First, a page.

In his conclusion, Wennerlind writes,
The promise of alchemy appealed to many of the period’s political economists, who theorized that an increase in the money stock would translate into expanded commerce and thus provide a solution to the underemployment problem. On direct or indirect advice from these political economists, most European regents continued their patronage of alchemists. However, as the practice of transmutation proved insurmountably difficult, an interest developed in credit-money as an alternative method of expanding the money stock…. In the 1690s, the Bank of England finally engineered a system of credit-money. The success of this system coincided with (or caused) a rapid decline in royal support for alchemy, elevating credit-money to the status of sole tried and reasonably successful mechanism for the expansion of the money stock. Hence, while the prospect of expanding the money stock at will might have been conceived initially in alchemical terms, it only materialized in the form of credit-money.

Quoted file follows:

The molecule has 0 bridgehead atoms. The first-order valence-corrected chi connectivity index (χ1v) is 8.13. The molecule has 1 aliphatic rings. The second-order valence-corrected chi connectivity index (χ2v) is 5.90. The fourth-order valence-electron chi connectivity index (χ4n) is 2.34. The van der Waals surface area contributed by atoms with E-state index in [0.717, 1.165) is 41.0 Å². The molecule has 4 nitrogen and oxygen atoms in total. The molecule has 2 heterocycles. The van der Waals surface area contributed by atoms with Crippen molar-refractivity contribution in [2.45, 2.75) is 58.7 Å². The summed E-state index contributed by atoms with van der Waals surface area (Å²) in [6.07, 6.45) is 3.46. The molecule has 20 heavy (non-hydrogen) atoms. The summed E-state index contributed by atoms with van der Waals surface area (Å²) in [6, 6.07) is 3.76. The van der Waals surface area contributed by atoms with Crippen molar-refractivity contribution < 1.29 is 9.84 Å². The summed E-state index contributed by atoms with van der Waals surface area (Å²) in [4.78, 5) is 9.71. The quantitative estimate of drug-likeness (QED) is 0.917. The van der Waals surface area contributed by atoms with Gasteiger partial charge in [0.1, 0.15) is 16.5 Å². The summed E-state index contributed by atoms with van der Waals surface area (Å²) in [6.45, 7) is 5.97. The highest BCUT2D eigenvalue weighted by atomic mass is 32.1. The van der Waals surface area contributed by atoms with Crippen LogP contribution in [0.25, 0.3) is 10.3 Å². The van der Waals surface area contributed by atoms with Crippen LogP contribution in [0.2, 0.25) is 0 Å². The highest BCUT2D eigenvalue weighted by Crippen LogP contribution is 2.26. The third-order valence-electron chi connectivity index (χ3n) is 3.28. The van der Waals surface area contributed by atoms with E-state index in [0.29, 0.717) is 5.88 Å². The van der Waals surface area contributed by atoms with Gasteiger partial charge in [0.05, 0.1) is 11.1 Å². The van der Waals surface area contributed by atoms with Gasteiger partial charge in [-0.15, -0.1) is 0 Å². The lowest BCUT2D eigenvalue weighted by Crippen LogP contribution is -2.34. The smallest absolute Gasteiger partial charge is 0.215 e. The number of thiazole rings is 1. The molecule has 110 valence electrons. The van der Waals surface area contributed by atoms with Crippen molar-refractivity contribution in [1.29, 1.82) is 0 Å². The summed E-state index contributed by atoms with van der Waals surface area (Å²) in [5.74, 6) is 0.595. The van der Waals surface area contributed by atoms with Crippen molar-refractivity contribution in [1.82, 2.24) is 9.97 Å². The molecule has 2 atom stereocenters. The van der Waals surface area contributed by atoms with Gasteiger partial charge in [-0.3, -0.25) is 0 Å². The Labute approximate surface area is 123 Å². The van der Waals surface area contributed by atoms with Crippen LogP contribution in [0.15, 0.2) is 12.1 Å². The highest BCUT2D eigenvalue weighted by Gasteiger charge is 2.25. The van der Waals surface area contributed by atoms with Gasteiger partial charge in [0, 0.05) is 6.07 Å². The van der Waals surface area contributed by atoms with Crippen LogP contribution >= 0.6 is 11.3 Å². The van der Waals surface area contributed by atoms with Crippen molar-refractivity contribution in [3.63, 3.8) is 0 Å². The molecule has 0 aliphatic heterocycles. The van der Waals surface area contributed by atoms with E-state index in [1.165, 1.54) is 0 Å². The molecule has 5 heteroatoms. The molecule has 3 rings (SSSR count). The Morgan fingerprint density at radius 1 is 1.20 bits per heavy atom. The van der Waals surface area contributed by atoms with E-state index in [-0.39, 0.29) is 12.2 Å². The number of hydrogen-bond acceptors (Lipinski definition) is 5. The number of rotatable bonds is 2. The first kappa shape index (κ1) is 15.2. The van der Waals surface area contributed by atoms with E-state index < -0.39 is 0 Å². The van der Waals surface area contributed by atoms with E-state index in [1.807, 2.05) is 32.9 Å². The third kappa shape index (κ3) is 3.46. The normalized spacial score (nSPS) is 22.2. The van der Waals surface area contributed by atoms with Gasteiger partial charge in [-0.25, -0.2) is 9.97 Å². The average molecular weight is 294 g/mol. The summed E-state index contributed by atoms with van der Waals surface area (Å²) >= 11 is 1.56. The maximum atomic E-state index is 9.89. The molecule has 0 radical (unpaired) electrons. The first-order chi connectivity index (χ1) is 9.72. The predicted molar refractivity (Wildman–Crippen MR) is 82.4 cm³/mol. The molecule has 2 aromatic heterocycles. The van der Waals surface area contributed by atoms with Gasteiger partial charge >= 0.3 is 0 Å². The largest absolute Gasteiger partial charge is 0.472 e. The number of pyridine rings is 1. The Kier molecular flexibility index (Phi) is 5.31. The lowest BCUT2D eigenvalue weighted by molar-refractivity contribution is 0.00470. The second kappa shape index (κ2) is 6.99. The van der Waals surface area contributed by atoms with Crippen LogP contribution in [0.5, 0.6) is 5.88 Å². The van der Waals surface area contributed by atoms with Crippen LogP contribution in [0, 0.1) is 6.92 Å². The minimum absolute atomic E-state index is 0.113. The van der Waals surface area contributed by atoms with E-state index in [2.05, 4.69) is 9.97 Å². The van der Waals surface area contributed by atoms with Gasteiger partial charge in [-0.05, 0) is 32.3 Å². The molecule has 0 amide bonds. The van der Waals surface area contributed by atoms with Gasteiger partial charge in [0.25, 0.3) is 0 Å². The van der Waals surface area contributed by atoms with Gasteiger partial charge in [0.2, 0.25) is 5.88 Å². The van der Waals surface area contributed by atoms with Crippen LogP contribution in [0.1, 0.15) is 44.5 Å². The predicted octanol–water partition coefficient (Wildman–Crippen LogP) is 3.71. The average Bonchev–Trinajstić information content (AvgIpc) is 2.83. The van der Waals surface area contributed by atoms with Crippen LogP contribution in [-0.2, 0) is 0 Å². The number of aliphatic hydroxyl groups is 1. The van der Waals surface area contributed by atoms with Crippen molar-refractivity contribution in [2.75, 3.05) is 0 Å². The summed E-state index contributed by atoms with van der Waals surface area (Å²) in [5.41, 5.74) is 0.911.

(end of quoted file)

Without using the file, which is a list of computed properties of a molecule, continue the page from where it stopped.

The analogy of alchemy that M’Vickar presented over a century later, “by a new kind of alchemy it [commerce] converts wheat into gold and cotton into silk, or into whatsoever other metal or material, or form…” is thus not an innocent one, although M’Vickar was most likely unaware of how invested the system of commerce and credit-money was in the conceptual framework left behind by the arcane and archaic tradition. If he had been aware, he probably would have avoided the analogy!
to be continued…